Broad Appétit — Richmond festival serves up a good time

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RICHMOND, Va. — Enjoying sunny weather, live music and a lot of great food, several thousand people attended Sunday’s Broad Appétit festival, a fundraiser for the hunger relief organization FeedMore.

The event occupied a four-block stretch of West Broad Street, east of Belvidere Street, and it was bustling with activity. The street was lined by booths offering everything from the food that inspired the festival’s name to vendors selling clothes and jewelry. There was even a booth manned by a young celebrity chef.

“Last year, I judged Broad Appétit. It was a lot of fun tasting all of the unique flavors that they could create,” said 11-year-old Claire Hollingsworth, winner of the 2015 Chopped Junior competition on the Food Network.

Claire, along with her mother, Christina Hollingsworth, and a friend, was running a booth that sold seasonings made by Claire’s Cooking Lab. The seasonings were sprinkled on popcorn for people to sample.

Three stages were set up around Broad Appétit. Two featured local musicians who donated their time to perform for the event. On the third stage, several rounds of the Chef Showdown, the festival’s cooking competition, took place throughout the day.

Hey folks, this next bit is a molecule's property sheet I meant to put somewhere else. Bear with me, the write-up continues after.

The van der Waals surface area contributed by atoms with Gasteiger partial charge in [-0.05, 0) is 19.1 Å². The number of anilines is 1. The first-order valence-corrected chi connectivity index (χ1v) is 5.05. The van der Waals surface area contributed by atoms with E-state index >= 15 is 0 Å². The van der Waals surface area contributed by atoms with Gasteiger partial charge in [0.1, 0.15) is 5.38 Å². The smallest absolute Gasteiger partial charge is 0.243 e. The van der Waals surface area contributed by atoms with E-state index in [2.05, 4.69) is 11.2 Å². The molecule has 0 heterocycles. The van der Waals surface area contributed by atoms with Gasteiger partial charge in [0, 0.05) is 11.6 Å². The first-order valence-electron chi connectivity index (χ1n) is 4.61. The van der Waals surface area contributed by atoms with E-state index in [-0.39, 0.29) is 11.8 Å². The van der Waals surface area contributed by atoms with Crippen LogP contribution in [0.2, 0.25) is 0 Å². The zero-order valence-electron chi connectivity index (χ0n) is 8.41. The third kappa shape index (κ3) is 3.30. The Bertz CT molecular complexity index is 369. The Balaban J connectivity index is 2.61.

People in blue Broad Appétit/FeedMore shirts passed out event maps and schedules, served drinks at one of the four beer trucks and working the booth offering dishes made by the Community Kitchen, one of FeedMore’s programs.

Amory James, food services director for the Community Kitchen, was at the booth. “We provide and prepare meals for Meals on Wheels, Kids Café program, 11 adult day cares and also the Summer Food program,” James explained.

This was the 10th annual Broad Appétit festival, which is hosted by the Downtown Neighborhood Association. Since 2010, money raised during the festival has been donated to benefit FeedMore.

During Broad Appétit, most of the food stalls offered a limited selection from their restaurant menus for people to try. Some of the food vendors had prepared special dishes, hoping to be named this year’s Best Dish in a contest sponsored by Richmond Magazine. The competition was broken down into several categories: main dish, dessert, healthiest dish, best decorated booth and the people’s choice.

There was a constant flow of people arriving and leaving Broad Appétit, which was held between Henry and Adams streets.

Lt. Victor Green and Master Patrol Officer C. Ferrell of the Richmond Police Department estimated that more than 4,000 people were in the event area at any given time throughout the festival.
By By Taylor Mills with Capital News Service

Capital News Service is a flagship program of VCU’s Robertson School of Media and Culture. Students participating in the program provide state government coverage for Virginia’s community newspapers and other media outlets, under the supervision of Associate Professor Jeff South.

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